Fantastic Fest Review: NOTHING BAD CAN HAPPEN Twists The Knife Slowly
There's one movie I can't stop thinking about since Fantastic Fest ended -- I loved so many films early on (A Field in England, Escape from Tomorrow), that I never saw this one coming. Nothing Bad Can Happen, from writer and director Katrin Gebbe, is a German film about a Jesus Freak named Tore, whose simple act of kindness leads him down a path that will test his faith.
When Tore runs into a family having some car trouble and calls on Jesus to get them going again -- and it actually works -- the patriarch of the family, Benno, is intrigued by Tore's persistent faith. Benno invites Tore into the home he shares with his wife Astrid, and his stepdaughter Sanny. Everything seems fairly normal at first -- Tore sleeps in the back yard in a tent and helps with chores around the house, and even gives them his welfare money because Jesus has taught him that money and material belongings are of little consequence. But Tore's unending optimism and faith begin to test Benno, whose surprising and sporadic aggressive -- and violent -- outbursts slowly increase in maliciousness.
Nothing Bad Can Happen moves at a deliberate pace, every scene not so much dripping with dread, but coated in the stuff. There's more in what's not being said or done than any amount of dialogue can express, and the film looks wisely at the dynamics of abuse and the way the abuser can either infect others or keep them down, both the result of fear. It becomes apparent early on that Benno's abusive inclinations didn't start with Tore, as his relationship with Astrid and Sanny is sinister -- but Gebbe's script and direction are restrained and seek out more intimate moments; a sharp look or a scurry down the hall feel so heartbreakingly habitual for these characters stuck in Benno's orbit.
The film works like a knife, but Gebbe isn't interested in quick, repetitive thrusts -- she takes her time to slowly present the knife to you so you can thoroughly look it over, before she quickly pricks you with it so you understand how sharp it is. Just when you think you understand and grasp the severity of that pain, she slides it in meticulously ... and then she twists it. The moments of sudden violence that erupt during a scene that is dreadful in its own banality call to mind the work of Michael Haneke, and it's with that in mind that you know that the last 20 minutes of this film are going to destroy you.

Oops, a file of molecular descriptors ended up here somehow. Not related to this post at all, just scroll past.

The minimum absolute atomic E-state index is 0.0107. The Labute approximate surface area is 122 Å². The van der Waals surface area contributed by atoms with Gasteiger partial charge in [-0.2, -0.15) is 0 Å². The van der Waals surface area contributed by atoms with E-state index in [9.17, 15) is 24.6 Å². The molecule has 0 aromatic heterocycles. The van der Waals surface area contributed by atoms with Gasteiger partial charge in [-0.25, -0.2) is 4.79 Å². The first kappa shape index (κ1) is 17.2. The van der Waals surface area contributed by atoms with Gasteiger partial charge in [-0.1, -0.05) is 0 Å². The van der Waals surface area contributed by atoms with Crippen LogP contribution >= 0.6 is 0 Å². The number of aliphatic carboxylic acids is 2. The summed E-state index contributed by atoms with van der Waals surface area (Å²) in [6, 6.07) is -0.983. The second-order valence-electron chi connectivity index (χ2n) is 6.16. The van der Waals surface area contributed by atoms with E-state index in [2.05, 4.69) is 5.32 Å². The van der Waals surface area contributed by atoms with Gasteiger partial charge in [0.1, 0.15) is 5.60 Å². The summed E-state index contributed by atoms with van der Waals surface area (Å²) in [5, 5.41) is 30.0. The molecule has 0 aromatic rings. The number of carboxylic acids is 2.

The last act of Nothing Bad Can Happen (which is told in three chapters) is when all that knife-twisting comes into play. Tore has set himself up to become the ultimate Jesus Freak, willing to lay down his life for what he believes in -- it's tragic and sort of misguided, but Tore refuses to lose his faith, and he will become a martyr if it means there's a chance (however tiny) that this family can find redemption. Gebbe understands that she doesn't need to use graphic visuals to elicit a visceral response, and the most painful and sickening moments are in concept -- the idea that people could be this unrelenting and horrible, coupled with Gebbe shying away from antagonistic imagery and letting us fill in the blanks for ourselves.
I almost threw up during a scene that wasn't aggressively graphic in the slightest, and 20 minutes later, I was sobbing. Gebbe knows this isn't a film about torture or testing the limits of her audience, but a contemplative, and ultimately soul-crushing experience that confronts us with the darkest parts of humanity -- and the darkest parts of humanity aren't loud and obnoxious; they pour in slowly, filling the space with dread.
Nothing Bad Can Happen is one of the smartest, most heartbreaking films of the year. Gebbe has meticulously crafted a film that knows exactly what it is, what it needs to say, and what it wants from its audience. And when she's done twisting the knife, she drops it with a thud: the title card at the end that reads, "Based on a true story."